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Alexandria, Australia

Lau A.,Center for Infectious Diseases and Microbiology | Lau A.,Westmead Millennium Institute | Halliday C.,Center for Infectious Diseases and Microbiology | Halliday C.,West Health Institute | And 6 more authors.
Journal of Clinical Microbiology | Year: 2010

We applied multiplex-tandem PCR (MT-PCR) to 255 EDTA whole-blood specimens, 29 serum specimens, and 24 plasma specimens from 109 patients with Candida bloodstream infection (candidemia) to determine whether a diagnosis could be expedited in comparison with the time to diagnosis by the use of standard blood culture. Overall, the MT-PCR performed better than blood culture with DNA extracted from whole blood from 52/74 (70%) patients, accelerating the time to detection (blood culture flagging) and determination of the pathogenic species (by use of the API 32C system [bioMérieux, Marcy l'Etoile, France]) by up to 4 days (mean, 2.2 days; range, 0.5 to 8 days). Candida DNA was detected more often in serum (71%) and plasma (75%) than in whole blood (54%), although relatively small numbers of serum and plasma specimens were tested. The sensitivity, specificity, positive predictive value, and negative predictive value of the assay with whole blood were 75%, 97%, 95%, and 85%, respectively. Fungal DNA was not detected by MT-PCR in 6/24 (25%) wholeblood samples drawn simultaneously with the positive blood culture sample. MT-PCR performed better with whole-blood specimens stored at -20° C (75%) and when DNA was extracted within 1 week of sampling (66%). The molecular and culture identification results correlated for 61 of 66 patients (92%); one discrepant result was due to misidentification by culture. All but one sample from 53 patients who were at high risk of candidemia but did not have proven disease were negative by MT-PCR. The results demonstrate the good potential of MT-PCR to detect candidemia, to provide Candida species identification prior to blood culture positivity, and to provide improved sensitivity when applied to with serum and plasma specimens. Copyright © 2010, American Society for Microbiology. All Rights Reserved.

Stark D.,SydPath | Stark D.,University of Technology, Sydney | Al-Qassab S.E.,University of Technology, Sydney | Barratt J.L.N.,SydPath | And 9 more authors.
Journal of Clinical Microbiology | Year: 2011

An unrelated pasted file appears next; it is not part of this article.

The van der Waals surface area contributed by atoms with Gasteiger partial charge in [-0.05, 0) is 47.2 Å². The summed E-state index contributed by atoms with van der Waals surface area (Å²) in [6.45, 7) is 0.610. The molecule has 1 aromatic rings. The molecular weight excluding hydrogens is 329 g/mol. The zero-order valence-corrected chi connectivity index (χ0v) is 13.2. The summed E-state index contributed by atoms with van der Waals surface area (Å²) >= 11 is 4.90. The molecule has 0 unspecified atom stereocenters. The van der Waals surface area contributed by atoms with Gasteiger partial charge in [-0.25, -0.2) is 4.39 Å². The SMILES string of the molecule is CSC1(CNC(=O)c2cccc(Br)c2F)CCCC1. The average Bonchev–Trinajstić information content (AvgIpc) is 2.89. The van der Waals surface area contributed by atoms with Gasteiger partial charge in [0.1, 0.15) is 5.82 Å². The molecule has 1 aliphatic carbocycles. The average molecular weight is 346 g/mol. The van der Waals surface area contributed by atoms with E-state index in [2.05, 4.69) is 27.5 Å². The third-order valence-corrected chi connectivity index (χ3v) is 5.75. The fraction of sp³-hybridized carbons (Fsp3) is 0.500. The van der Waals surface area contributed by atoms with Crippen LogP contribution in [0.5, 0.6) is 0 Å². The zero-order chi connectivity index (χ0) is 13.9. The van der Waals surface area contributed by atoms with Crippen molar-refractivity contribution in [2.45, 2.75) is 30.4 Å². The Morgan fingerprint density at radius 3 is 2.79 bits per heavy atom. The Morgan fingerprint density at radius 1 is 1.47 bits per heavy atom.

The aim of this study was to describe the first development and evaluation of a multiplex tandem PCR (MT-PCR) assay for the detection and identification of 4 common pathogenic protozoan parasites, Cryptosporidium spp., Dientamoeba fragilis, Entamoeba histolytica, and Giardia intestinalis, from human clinical samples. A total of 472 fecal samples submitted to the Department of Microbiology at St. Vincent's Hospital were included in the study. The MT-PCR assay was compared to four real-time PCR (RT-PCR) assays and microscopy by a traditional modified iron hematoxylin stain. The MT-PCR detected 28 G. intestinalis, 26 D. fragilis, 11 E. histolytica, and 9 Cryptosporidium sp. isolates. Detection and identification of the fecal protozoa by MT-PCR demonstrated 100% correlation with the RT-PCR results, and compared to RT-PCR, MT-PCR exhibited 100% sensitivity and specificity, while traditional microscopy of stained fixed fecal smears exhibited sensitivities and specificities of 56% and 100% for Cryptosporidium spp., 38% and 99% for D. fragilis, 47% and 97% for E. histolytica, and 50% and 100% for G. intestinalis. No cross-reactivity was detected in 100 stool samples containing various other bacterial, viral, and protozoan species. The MT-PCR assay was able to provide rapid, sensitive, and specific simultaneous detection and identification of the four most important diarrhea-causing protozoan parasites that infect humans. This study also highlights the lack of sensitivity demonstrated by microscopy, and thus, molecular methods such as MT-PCR must be considered the diagnostic methods of choice for enteric protozoan parasites. Copyright © 2011, American Society for Microbiology. All Rights Reserved.